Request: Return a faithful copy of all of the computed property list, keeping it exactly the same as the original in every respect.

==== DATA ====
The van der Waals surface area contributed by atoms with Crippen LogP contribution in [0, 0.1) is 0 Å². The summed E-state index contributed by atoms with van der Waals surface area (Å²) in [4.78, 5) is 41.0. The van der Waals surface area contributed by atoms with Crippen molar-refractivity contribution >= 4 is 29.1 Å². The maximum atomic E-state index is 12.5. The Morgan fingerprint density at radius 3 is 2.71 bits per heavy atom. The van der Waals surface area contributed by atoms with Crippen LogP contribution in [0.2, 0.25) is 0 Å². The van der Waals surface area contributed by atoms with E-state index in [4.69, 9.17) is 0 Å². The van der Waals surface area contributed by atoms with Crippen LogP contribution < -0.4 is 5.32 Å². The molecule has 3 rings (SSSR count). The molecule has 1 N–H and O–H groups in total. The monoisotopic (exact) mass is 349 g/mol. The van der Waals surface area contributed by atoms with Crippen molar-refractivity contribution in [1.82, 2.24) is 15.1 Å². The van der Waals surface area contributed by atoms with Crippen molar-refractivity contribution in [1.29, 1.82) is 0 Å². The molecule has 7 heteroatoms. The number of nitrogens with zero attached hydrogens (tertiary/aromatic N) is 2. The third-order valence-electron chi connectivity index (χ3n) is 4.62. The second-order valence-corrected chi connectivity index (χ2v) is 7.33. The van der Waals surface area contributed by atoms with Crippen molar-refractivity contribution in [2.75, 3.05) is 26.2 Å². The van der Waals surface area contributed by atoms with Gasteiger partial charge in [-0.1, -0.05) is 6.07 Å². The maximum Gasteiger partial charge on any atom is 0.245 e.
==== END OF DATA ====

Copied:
The van der Waals surface area contributed by atoms with Crippen LogP contribution in [0, 0.1) is 0 Å². The summed E-state index contributed by atoms with van der Waals surface area (Å²) in [4.78, 5) is 41.0. The van der Waals surface area contributed by atoms with Crippen molar-refractivity contribution >= 4 is 29.1 Å². The maximum atomic E-state index is 12.5. The Morgan fingerprint density at radius 3 is 2.71 bits per heavy atom. The van der Waals surface area contributed by atoms with Crippen LogP contribution in [0.2, 0.25) is 0 Å². The van der Waals surface area contributed by atoms with E-state index in [4.69, 9.17) is 0 Å². The van der Waals surface area contributed by atoms with Crippen LogP contribution < -0.4 is 5.32 Å². The molecule has 3 rings (SSSR count). The molecule has 1 N–H and O–H groups in total. The monoisotopic (exact) mass is 349 g/mol. The van der Waals surface area contributed by atoms with Crippen molar-refractivity contribution in [1.82, 2.24) is 15.1 Å². The van der Waals surface area contributed by atoms with Crippen molar-refractivity contribution in [1.29, 1.82) is 0 Å². The molecule has 7 heteroatoms. The number of nitrogens with zero attached hydrogens (tertiary/aromatic N) is 2. The third-order valence-electron chi connectivity index (χ3n) is 4.62. The second-order valence-corrected chi connectivity index (χ2v) is 7.33. The van der Waals surface area contributed by atoms with Crippen molar-refractivity contribution in [2.75, 3.05) is 26.2 Å². The van der Waals surface area contributed by atoms with Gasteiger partial charge in [-0.1, -0.05) is 6.07 Å². The maximum Gasteiger partial charge on any atom is 0.245 e.